WASHINGTON (JTA) — All options are on the table for Iran, but a diplomatic solution to the impasse over its nuclear weapons program is still a possibility, President Obama said in his State of the Union address.
Obama said Tuesday night in his address to the nation that Iran was more isolated than ever because of the intensified sanctions he has introduced or encouraged.
"Let there be no doubt: America is determined to prevent Iran from getting a nuclear weapon, and I will take no options off the table to achieve that goal," the president said. "But a peaceful resolution of this issue is still possible, and far better, and if Iran changes course and meets its obligations, it can rejoin the community of nations."
Obama also referred to the defense alliance with Israel, but did not mention — as he has in past speeches — his efforts to achieve Israeli-Palestinian peace.
"Our ironclad — and I mean ironclad — commitment to Israel’s security has meant the closest military cooperation between our two countries in history," he said to a standing ovation.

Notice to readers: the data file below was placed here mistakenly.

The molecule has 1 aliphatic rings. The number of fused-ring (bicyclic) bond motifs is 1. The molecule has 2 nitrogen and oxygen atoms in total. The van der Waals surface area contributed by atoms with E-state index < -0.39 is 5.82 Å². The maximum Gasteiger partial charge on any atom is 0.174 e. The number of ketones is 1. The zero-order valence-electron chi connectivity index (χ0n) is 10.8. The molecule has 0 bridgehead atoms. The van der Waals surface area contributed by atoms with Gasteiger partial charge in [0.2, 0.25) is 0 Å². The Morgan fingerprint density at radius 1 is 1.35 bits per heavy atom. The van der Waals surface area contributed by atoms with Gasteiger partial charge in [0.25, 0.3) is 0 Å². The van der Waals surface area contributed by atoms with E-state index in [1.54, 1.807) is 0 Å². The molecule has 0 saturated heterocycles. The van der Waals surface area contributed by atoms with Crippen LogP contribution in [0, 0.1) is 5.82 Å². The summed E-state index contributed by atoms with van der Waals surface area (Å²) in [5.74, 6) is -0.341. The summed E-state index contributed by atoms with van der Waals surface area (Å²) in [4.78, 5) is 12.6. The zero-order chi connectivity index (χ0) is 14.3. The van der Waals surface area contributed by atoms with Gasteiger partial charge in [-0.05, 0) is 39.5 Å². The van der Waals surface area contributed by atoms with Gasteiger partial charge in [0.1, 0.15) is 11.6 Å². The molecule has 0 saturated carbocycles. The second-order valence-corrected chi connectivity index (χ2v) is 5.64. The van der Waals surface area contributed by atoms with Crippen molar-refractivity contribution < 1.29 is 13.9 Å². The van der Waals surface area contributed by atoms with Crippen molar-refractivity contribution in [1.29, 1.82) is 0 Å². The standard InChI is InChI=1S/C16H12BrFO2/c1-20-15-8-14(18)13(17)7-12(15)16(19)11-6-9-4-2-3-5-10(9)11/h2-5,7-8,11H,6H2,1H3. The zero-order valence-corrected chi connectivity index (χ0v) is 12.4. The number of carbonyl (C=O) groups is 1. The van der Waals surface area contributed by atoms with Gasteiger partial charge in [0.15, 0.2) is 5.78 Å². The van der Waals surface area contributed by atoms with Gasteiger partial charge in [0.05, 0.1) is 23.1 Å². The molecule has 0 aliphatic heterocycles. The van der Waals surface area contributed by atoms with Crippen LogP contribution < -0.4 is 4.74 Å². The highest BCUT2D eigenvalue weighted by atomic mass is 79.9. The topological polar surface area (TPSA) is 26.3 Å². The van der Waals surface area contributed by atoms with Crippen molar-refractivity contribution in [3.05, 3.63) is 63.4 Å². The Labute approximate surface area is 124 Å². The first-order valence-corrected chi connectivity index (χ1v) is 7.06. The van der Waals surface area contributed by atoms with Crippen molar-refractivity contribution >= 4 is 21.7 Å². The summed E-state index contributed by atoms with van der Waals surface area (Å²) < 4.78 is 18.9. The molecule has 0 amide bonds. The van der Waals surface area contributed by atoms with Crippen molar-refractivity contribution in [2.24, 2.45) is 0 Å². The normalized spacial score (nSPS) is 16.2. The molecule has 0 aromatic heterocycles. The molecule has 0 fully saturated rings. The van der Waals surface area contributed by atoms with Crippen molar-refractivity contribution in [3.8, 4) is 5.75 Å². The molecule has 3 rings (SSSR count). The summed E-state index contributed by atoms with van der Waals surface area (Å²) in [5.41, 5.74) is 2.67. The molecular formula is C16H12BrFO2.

Speaking of the Arab Spring wave of protests across the Middle East, Obama said the outcome was still uncertain and alluded to concerns about Islamist victories in elections in Egypt and Tunisia.
"While it is ultimately up to the people of the region to decide their fate, we will advocate for those values that have served our own country so well," he said. "We will stand against violence and intimidation. We will stand for the rights and dignity of all human beings — men and women, Christians, Muslims and Jews."
Obama also predicted the demise of the Assad regime in Syria.
Much of his speech was focused on proposals to spur job creation at home.
The State of the Union marked one of the last official appearances in Congress of U.S. Rep. Gabrielle Giffords (D-Ariz.), who is resigning from Congress as of Wednesday to focus on her recovery from a shooting attack a year ago.
Giffords, the first Jewish woman elected to Congress from Arizona, was cheered as she walked into the chamber, accompanied by her close friend, Rep. Debbie Wasserman Schultz (D-Fla.). Obama sought out Giffords for a hug before he began his speech.